Located in the city of Norfolk, Virginia, and consisting of 7.3 miles of shoreline along the southern portion of the Chesapeake Bay extending from the tip of Willoughby Spit near the Hampton Roads Bridge-Tunnel to the federal navigation project at Little Creek Inlet; the Willoughby And Vicinity Storm Damage Reduction Project is the largest single storm damage reduction project in the City of Norfolk.
It included placing 1.2 million cubic yards of sand along the shoreline, widening the beach to 60 feet and creating a slope to 5 feet above mean low water.
The project has an expected life span of 50 years and is expected to receive 445,100 cubic yards of fill every nine years, dredged from the Thimble Shoal Auxiliary Channel, over the lifetime of the project.
A feasibility study was completed by the Norfolk District in 1983 and the project was authorized under Section 501 of the Water Resources Development Act of 1986 (PL 99-662), as ammended. A limited reevaluation report was completed post Hurricane Sandy on February 19, 2014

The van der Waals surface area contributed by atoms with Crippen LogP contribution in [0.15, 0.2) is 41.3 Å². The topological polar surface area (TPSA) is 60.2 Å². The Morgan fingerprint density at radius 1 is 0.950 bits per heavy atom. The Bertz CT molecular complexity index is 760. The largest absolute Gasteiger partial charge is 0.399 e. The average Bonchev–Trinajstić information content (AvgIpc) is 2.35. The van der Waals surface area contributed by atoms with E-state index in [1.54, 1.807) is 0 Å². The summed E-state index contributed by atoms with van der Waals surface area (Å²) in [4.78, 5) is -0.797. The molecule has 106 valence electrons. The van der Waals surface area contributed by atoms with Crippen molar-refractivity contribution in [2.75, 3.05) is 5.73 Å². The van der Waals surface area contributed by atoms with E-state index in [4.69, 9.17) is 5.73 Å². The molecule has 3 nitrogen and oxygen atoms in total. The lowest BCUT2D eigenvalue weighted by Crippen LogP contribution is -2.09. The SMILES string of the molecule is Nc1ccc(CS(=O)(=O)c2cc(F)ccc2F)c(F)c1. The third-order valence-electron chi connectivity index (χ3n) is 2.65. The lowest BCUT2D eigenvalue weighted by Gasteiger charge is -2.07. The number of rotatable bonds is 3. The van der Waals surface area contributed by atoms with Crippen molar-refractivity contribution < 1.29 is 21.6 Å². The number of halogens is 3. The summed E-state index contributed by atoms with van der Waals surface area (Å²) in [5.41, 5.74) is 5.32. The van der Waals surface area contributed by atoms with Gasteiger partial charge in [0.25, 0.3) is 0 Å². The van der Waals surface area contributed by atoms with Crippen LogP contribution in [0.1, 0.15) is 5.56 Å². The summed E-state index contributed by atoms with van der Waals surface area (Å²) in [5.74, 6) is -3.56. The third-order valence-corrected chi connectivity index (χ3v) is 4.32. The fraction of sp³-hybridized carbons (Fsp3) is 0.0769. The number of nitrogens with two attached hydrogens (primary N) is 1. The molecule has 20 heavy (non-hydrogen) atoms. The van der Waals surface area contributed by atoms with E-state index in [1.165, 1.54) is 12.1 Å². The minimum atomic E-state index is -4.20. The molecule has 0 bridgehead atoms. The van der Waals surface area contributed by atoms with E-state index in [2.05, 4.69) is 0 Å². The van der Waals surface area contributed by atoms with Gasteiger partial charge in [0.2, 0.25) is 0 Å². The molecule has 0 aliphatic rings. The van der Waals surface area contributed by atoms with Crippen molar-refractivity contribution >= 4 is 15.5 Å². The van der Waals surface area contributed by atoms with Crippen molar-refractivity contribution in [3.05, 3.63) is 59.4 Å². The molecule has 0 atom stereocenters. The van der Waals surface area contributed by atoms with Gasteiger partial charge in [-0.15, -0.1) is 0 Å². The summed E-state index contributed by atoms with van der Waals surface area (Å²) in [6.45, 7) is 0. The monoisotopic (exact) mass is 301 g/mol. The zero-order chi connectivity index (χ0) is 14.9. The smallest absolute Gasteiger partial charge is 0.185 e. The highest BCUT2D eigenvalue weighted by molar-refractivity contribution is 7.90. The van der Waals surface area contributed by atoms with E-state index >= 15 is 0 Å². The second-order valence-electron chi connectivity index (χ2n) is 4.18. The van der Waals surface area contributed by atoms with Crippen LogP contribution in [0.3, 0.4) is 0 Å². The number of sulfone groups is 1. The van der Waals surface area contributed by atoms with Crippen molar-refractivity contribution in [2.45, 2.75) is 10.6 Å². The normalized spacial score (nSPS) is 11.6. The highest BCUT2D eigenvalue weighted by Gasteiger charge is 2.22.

Formed during a hurricane around 1749, Willoughby Spit along with Ocean View has been influenced by coastal storms ever since.
With the assistance of the commonwealth of Virginia, the city constructed a series of breakwaters along the Willoughby Spit-Ocean View shoreline in the late 1990’s. State funding was discontinued before beach nourishment behind the breakwaters could be accomplished, leaving the project area with a reduced level of protection. In 2003, Hurricane Isabel destroyed the protective beach berm, nearly three quarters of the protective sand dune, and several dwellings.
The 7.3 miles of residential area sits virtually unprotected and shoreline recession continues to be a major problem. The city supported a restart of the preconstruction engineering and design investigations to include the conduct of a reevaluation study to determine continued federal interest in the authorized project or a reformulated project.
Completed May 2017